To my sister Janice,
Who taught me how to read,
Which was the beginning of wisdom,
And how to be charitable,
Which is wisdom's end.
About the Author
No one had ever won both the Hugo and the Nebula Award for best science fiction novel two years in a rowuntil 1987, when Speaker for the Dead won the same awards given to Ender's Game. But Orson Scott Card's experience is not limited to one genre or form of storytelling. A dozen of his plays have been produced in regional theatre; his historical novel, Saints (alias Women of Destiny) has been an underground hit for several years; and Card has written hundreds of audio plays and a dozen scripts for animated videoplays for the family market. He has also edited books, magazines, and anthologies; he writes a regular review column for The Magazine of Fantasy and Science Fiction; he publishes Short Form, a journal of short-fiction criticism; he even reviews computer games for Compute! Along the way, Card earned a master's degree in literature and has an abiding love for Chaucer, Shakespeare, Boccaccio, and the Medieval Romance. He has taught writing courses at several universities and at such workshops as Antioch, Clarion, Clarion West, and the Cape Cod Writers Workshop. It is fair to say that Orson Scott Card has examined storytelling from every angle. Born in Richland, Washington, Card grew up in California, Arizona, and Utah. He lived in Brazil for two years as an unpaid missionary for the Mormon Church and received degrees from Brigham Young University and the University of Utah. He currently lives in Greensboro, North Carolina, with his wife, Kristine, and their three children, Geoffrey, Emily, and Charles (named for Chaucer, Bronte, and Dickens).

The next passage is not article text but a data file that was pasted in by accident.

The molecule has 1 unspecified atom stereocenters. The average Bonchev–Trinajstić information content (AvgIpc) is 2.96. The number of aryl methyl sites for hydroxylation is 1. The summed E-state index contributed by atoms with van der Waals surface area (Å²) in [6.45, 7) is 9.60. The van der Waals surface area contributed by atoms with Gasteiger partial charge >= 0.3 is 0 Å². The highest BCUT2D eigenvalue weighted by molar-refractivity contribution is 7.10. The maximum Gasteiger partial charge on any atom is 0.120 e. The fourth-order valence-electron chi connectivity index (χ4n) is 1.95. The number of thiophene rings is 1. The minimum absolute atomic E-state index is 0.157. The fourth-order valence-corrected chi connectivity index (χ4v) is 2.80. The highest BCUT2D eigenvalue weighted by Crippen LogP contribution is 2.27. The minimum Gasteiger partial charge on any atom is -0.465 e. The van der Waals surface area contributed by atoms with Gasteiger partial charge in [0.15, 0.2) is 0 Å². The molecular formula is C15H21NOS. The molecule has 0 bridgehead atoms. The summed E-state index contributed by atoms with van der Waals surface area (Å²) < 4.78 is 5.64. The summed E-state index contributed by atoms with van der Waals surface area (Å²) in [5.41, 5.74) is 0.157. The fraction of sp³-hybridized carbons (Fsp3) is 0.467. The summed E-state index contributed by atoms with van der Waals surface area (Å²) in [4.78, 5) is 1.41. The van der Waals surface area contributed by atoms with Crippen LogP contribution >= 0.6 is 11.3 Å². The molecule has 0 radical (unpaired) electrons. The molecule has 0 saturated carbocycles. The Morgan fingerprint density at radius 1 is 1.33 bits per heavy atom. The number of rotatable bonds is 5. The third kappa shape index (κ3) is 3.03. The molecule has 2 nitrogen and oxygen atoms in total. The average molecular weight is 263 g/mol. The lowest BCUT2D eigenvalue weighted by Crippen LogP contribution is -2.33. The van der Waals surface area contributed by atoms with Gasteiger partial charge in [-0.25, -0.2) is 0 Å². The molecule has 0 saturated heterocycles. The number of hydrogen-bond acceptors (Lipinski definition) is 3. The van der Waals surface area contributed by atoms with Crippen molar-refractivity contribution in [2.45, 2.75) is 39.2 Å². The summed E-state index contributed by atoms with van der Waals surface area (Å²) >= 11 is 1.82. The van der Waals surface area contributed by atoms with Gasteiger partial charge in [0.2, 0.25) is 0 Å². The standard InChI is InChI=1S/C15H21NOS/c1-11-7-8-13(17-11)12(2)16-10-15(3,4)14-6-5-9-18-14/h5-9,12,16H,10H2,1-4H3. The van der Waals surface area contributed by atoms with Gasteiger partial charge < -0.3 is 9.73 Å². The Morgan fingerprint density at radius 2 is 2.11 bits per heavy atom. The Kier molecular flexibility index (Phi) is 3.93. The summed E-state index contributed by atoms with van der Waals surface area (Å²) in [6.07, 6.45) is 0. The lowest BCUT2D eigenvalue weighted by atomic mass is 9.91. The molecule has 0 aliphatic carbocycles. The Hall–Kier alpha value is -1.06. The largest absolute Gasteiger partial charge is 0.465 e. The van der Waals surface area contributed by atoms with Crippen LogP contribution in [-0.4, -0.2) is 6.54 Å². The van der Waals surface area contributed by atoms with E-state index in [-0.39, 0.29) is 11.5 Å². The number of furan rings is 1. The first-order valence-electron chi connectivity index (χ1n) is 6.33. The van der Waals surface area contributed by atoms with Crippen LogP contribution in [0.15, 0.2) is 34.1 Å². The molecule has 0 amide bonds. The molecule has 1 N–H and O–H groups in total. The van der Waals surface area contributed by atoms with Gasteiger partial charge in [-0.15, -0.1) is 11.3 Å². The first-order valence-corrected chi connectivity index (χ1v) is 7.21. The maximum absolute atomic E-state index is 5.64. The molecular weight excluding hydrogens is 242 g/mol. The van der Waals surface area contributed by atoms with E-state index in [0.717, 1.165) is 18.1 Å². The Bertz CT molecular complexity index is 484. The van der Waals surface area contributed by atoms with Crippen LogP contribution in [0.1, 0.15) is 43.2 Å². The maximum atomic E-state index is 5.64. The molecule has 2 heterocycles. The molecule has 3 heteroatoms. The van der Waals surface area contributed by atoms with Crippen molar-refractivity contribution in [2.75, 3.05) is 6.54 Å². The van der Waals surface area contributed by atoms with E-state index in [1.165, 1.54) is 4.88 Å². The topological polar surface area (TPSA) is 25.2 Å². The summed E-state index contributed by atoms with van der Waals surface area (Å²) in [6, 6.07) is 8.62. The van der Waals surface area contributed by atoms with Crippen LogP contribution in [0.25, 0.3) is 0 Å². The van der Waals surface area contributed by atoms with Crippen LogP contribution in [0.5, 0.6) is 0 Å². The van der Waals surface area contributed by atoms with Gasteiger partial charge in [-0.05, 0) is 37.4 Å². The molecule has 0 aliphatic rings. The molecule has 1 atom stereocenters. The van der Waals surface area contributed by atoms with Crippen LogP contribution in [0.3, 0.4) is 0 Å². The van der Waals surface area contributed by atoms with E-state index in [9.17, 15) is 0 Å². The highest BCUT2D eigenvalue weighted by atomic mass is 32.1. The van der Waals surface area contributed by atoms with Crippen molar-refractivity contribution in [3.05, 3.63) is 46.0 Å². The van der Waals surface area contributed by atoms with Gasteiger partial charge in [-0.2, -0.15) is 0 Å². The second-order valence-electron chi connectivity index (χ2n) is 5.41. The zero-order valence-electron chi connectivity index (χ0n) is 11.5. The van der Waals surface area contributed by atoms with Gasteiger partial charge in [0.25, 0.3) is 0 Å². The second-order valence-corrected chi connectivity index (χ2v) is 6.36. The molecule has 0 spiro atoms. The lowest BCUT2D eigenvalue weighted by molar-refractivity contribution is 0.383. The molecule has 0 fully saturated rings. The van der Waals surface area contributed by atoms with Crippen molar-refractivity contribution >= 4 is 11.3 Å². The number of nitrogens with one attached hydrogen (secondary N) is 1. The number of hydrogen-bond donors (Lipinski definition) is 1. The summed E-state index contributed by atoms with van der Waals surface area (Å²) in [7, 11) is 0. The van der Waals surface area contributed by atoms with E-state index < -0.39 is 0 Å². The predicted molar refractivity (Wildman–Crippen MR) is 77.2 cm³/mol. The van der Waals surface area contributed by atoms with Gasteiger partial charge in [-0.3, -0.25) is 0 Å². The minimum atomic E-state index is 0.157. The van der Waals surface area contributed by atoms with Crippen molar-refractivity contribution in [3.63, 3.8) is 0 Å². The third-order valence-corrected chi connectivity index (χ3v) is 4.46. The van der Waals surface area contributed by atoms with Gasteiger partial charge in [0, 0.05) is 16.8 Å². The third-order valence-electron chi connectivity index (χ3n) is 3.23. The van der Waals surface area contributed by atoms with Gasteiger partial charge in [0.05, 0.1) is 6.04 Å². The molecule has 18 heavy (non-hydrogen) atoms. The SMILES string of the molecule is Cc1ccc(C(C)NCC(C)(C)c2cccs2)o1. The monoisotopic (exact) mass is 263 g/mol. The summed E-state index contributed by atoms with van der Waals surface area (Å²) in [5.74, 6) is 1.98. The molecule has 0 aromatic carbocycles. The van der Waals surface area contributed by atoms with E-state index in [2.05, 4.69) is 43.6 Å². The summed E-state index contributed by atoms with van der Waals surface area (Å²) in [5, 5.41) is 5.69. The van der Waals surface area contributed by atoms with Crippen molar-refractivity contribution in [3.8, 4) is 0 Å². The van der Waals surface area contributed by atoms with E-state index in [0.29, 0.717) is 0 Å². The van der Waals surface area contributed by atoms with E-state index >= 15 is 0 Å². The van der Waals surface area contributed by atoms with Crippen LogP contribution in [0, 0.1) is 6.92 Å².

A writer never knows who's going to be reading his book, but I've made a few assumptions about you, anyway. I figure that you're probably not yet an established writer in the genre of speculative fiction, or you...